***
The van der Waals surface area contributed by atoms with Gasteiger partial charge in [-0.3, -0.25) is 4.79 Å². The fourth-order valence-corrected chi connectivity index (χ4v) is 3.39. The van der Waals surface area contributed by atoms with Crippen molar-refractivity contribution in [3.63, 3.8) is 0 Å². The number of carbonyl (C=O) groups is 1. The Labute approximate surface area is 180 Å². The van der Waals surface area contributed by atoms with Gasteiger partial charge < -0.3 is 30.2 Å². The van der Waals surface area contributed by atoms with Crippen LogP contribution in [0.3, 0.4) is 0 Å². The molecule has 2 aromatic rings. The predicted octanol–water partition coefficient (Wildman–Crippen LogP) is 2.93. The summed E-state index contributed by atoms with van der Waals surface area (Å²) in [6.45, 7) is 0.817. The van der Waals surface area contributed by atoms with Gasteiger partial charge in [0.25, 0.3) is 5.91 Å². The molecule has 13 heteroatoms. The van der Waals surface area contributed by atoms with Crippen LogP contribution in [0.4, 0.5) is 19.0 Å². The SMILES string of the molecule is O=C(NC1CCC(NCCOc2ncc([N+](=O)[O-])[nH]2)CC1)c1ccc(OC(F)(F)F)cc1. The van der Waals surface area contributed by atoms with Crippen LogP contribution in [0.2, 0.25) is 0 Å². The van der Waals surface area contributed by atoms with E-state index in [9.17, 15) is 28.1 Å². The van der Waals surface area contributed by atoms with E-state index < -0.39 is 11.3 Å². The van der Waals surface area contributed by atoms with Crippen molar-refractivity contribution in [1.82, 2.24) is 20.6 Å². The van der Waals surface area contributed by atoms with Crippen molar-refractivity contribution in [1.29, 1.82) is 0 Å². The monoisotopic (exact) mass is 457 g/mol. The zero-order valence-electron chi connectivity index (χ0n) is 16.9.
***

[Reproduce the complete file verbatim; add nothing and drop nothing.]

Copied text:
The van der Waals surface area contributed by atoms with Gasteiger partial charge in [-0.3, -0.25) is 4.79 Å². The fourth-order valence-corrected chi connectivity index (χ4v) is 3.39. The van der Waals surface area contributed by atoms with Crippen molar-refractivity contribution in [3.63, 3.8) is 0 Å². The number of carbonyl (C=O) groups is 1. The Labute approximate surface area is 180 Å². The van der Waals surface area contributed by atoms with Gasteiger partial charge < -0.3 is 30.2 Å². The van der Waals surface area contributed by atoms with Crippen LogP contribution in [0.3, 0.4) is 0 Å². The molecule has 2 aromatic rings. The predicted octanol–water partition coefficient (Wildman–Crippen LogP) is 2.93. The summed E-state index contributed by atoms with van der Waals surface area (Å²) in [6.45, 7) is 0.817. The van der Waals surface area contributed by atoms with Gasteiger partial charge in [0.25, 0.3) is 5.91 Å². The molecule has 13 heteroatoms. The van der Waals surface area contributed by atoms with Crippen LogP contribution in [0.4, 0.5) is 19.0 Å². The SMILES string of the molecule is O=C(NC1CCC(NCCOc2ncc([N+](=O)[O-])[nH]2)CC1)c1ccc(OC(F)(F)F)cc1. The van der Waals surface area contributed by atoms with Crippen LogP contribution in [0.2, 0.25) is 0 Å². The van der Waals surface area contributed by atoms with E-state index in [9.17, 15) is 28.1 Å². The van der Waals surface area contributed by atoms with E-state index < -0.39 is 11.3 Å². The van der Waals surface area contributed by atoms with Crippen molar-refractivity contribution in [1.82, 2.24) is 20.6 Å². The van der Waals surface area contributed by atoms with Crippen molar-refractivity contribution in [1.29, 1.82) is 0 Å². The monoisotopic (exact) mass is 457 g/mol. The zero-order valence-electron chi connectivity index (χ0n) is 16.9.